Early American mentions of the Clubb families.
From Port of Bristol, England to Virginia. Thomas Clubb of Congresbury (North Somerset) to Virginia between l654-63; James Clubb in ship JOhn to Virginia l663-79. Elizabeth Clubb destination Virginia l663-79.
In patent book 2 Robert Bird l400 acres lying on N side of Rappahanock River next above land of Silvester Thack and Thomas Whitlock 29 July l650 p.2l8 for transporting (his head rights) 28 persons...Elizabeth Clubb to Virginia;
Jane Clubb destination Virginia l663-79.
There is also the John Clubb Episcopal pastor who die dl7l6 in Penn after working with the Welsh.
There are of course tons of Clubbs in England where the name first appears l544 in Suffolk. The etymology of the name is supposed to be from "clubbere" one who makes a club. IN the l200's in the Assize of arms, everyone in england was ordered to carry some kind of a weapon--a knife, a staff or a clubb. Makers of clubs were called by the MIddle ENglish Clubbere. The name Clubb occurs in England, Scotland and Wales.
I am curious how your line fits in with the Clubbs. I have almost a one half foot thick file on Clubbs. My line is Peter, Gasper, thru to Cape Girardeau Missouri, then down through Moses, Anthony (l862) , Ernest l888. I have a lot on the MIssouri Clubbs. At one time several of us tried to make a complete Clubb genealogy, but that was before computers and we almost lost our minds.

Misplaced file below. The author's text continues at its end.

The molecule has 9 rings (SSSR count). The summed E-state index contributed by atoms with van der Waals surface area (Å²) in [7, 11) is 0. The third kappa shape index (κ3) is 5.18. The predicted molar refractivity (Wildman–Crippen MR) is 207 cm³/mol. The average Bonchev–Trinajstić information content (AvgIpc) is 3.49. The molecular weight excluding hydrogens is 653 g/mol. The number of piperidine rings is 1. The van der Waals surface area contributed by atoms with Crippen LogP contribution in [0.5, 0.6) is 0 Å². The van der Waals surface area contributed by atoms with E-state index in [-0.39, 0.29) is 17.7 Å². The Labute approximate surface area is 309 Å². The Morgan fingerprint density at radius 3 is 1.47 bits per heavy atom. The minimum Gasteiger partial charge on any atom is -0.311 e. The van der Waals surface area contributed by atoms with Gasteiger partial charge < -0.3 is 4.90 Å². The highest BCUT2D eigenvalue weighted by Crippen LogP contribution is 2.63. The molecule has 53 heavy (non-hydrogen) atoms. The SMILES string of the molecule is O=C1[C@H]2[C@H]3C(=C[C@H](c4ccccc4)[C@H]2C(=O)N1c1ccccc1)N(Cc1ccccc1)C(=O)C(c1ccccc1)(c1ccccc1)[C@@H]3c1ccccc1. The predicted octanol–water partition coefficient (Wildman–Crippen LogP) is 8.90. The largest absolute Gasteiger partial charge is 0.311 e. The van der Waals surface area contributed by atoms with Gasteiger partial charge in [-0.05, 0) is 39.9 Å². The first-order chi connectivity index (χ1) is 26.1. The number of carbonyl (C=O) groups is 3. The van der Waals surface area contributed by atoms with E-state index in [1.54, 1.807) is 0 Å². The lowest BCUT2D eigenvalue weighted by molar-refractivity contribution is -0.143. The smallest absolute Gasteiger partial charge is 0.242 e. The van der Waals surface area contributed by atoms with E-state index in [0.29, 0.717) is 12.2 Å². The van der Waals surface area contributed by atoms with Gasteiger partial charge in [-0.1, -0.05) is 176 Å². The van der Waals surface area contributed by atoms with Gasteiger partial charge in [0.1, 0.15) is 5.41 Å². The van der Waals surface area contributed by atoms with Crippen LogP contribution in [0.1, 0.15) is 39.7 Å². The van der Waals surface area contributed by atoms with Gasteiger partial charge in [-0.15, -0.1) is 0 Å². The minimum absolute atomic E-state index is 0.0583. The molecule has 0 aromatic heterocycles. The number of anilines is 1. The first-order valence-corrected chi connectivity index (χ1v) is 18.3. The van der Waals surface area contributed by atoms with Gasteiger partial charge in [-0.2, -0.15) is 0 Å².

There were also migrations of Clubbs to Canada, and several other Clubbs coming later from England to US and further confusing this family tree, which really is a twisted vine.
I have recently done some research on the Criders, (orig Grider, Krider) and Moyers who married into the Clubb family. That led me to Pennsylvania as these families were originally Mennonite in Philadelphia county, and before that from Switzerland.
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